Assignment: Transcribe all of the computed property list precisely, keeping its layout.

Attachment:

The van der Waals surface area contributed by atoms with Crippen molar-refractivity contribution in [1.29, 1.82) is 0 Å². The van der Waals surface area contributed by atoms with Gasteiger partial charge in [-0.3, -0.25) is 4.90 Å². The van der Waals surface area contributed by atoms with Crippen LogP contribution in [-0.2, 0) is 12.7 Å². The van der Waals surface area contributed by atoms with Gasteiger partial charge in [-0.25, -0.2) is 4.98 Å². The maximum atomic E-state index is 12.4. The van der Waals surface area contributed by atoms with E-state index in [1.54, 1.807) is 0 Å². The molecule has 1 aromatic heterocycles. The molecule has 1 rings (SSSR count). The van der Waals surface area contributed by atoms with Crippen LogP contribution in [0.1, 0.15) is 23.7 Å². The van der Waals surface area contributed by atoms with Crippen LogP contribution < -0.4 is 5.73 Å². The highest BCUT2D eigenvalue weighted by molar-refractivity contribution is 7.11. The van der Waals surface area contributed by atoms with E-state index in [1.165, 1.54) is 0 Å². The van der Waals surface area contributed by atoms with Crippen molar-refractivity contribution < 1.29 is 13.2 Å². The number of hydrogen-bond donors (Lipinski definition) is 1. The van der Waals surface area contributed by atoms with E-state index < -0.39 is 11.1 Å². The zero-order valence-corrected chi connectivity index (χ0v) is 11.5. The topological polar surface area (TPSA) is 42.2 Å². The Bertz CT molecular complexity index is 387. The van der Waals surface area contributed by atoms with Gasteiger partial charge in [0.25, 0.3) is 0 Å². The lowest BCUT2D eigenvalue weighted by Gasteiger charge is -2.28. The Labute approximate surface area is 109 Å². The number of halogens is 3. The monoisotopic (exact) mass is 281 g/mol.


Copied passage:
The van der Waals surface area contributed by atoms with Crippen molar-refractivity contribution in [1.29, 1.82) is 0 Å². The van der Waals surface area contributed by atoms with Gasteiger partial charge in [-0.3, -0.25) is 4.90 Å². The van der Waals surface area contributed by atoms with Crippen LogP contribution in [-0.2, 0) is 12.7 Å². The van der Waals surface area contributed by atoms with Gasteiger partial charge in [-0.25, -0.2) is 4.98 Å². The maximum atomic E-state index is 12.4. The van der Waals surface area contributed by atoms with E-state index in [1.54, 1.807) is 0 Å². The molecule has 1 aromatic heterocycles. The molecule has 1 rings (SSSR count). The van der Waals surface area contributed by atoms with Crippen LogP contribution in [0.1, 0.15) is 23.7 Å². The van der Waals surface area contributed by atoms with Crippen LogP contribution < -0.4 is 5.73 Å². The highest BCUT2D eigenvalue weighted by molar-refractivity contribution is 7.11. The van der Waals surface area contributed by atoms with E-state index in [1.165, 1.54) is 0 Å². The van der Waals surface area contributed by atoms with Crippen molar-refractivity contribution < 1.29 is 13.2 Å². The number of hydrogen-bond donors (Lipinski definition) is 1. The van der Waals surface area contributed by atoms with E-state index < -0.39 is 11.1 Å². The zero-order valence-corrected chi connectivity index (χ0v) is 11.5. The topological polar surface area (TPSA) is 42.2 Å². The Bertz CT molecular complexity index is 387. The van der Waals surface area contributed by atoms with Gasteiger partial charge in [0.25, 0.3) is 0 Å². The lowest BCUT2D eigenvalue weighted by Gasteiger charge is -2.28. The Labute approximate surface area is 109 Å². The number of halogens is 3. The monoisotopic (exact) mass is 281 g/mol.